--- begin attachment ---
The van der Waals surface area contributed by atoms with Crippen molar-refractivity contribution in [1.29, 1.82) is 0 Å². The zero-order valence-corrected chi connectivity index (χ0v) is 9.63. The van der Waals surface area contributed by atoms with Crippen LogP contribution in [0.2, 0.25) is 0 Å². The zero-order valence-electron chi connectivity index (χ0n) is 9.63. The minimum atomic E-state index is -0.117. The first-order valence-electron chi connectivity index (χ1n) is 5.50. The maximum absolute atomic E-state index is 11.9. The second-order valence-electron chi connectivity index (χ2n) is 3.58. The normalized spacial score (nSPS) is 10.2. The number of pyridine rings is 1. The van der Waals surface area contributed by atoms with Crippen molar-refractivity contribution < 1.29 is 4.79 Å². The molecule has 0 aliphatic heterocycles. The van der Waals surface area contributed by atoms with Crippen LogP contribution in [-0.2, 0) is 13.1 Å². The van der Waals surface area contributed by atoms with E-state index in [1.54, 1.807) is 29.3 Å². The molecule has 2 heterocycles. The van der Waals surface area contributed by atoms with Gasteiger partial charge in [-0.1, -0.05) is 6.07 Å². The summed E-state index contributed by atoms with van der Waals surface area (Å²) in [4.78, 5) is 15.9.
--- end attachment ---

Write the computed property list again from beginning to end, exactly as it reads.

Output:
The van der Waals surface area contributed by atoms with Crippen molar-refractivity contribution in [1.29, 1.82) is 0 Å². The zero-order valence-corrected chi connectivity index (χ0v) is 9.63. The van der Waals surface area contributed by atoms with Crippen LogP contribution in [0.2, 0.25) is 0 Å². The zero-order valence-electron chi connectivity index (χ0n) is 9.63. The minimum atomic E-state index is -0.117. The first-order valence-electron chi connectivity index (χ1n) is 5.50. The maximum absolute atomic E-state index is 11.9. The second-order valence-electron chi connectivity index (χ2n) is 3.58. The normalized spacial score (nSPS) is 10.2. The number of pyridine rings is 1. The van der Waals surface area contributed by atoms with Crippen molar-refractivity contribution < 1.29 is 4.79 Å². The molecule has 0 aliphatic heterocycles. The van der Waals surface area contributed by atoms with Crippen LogP contribution in [-0.2, 0) is 13.1 Å². The van der Waals surface area contributed by atoms with E-state index in [1.54, 1.807) is 29.3 Å². The molecule has 2 heterocycles. The van der Waals surface area contributed by atoms with Gasteiger partial charge in [-0.1, -0.05) is 6.07 Å². The summed E-state index contributed by atoms with van der Waals surface area (Å²) in [4.78, 5) is 15.9.